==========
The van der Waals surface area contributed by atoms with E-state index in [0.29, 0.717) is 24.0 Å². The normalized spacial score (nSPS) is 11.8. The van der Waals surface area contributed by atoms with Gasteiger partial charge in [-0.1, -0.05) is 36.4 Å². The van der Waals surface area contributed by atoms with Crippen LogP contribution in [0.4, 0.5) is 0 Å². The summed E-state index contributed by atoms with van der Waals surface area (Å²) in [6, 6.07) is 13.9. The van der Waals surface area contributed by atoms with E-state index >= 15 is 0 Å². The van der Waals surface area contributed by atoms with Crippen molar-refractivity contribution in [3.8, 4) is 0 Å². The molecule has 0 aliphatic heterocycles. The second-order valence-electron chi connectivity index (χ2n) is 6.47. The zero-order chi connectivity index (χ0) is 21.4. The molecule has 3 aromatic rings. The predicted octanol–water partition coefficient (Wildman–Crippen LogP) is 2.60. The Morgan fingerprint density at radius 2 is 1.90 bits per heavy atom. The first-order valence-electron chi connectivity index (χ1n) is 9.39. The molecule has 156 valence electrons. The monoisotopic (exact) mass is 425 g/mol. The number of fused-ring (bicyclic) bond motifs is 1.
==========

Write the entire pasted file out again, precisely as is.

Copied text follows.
The van der Waals surface area contributed by atoms with E-state index in [0.29, 0.717) is 24.0 Å². The normalized spacial score (nSPS) is 11.8. The van der Waals surface area contributed by atoms with Gasteiger partial charge in [-0.1, -0.05) is 36.4 Å². The van der Waals surface area contributed by atoms with Crippen LogP contribution in [0.4, 0.5) is 0 Å². The summed E-state index contributed by atoms with van der Waals surface area (Å²) in [6, 6.07) is 13.9. The van der Waals surface area contributed by atoms with E-state index >= 15 is 0 Å². The van der Waals surface area contributed by atoms with Crippen molar-refractivity contribution in [3.8, 4) is 0 Å². The molecule has 0 aliphatic heterocycles. The second-order valence-electron chi connectivity index (χ2n) is 6.47. The zero-order chi connectivity index (χ0) is 21.4. The molecule has 3 aromatic rings. The predicted octanol–water partition coefficient (Wildman–Crippen LogP) is 2.60. The Morgan fingerprint density at radius 2 is 1.90 bits per heavy atom. The first-order valence-electron chi connectivity index (χ1n) is 9.39. The molecule has 156 valence electrons. The monoisotopic (exact) mass is 425 g/mol. The number of fused-ring (bicyclic) bond motifs is 1.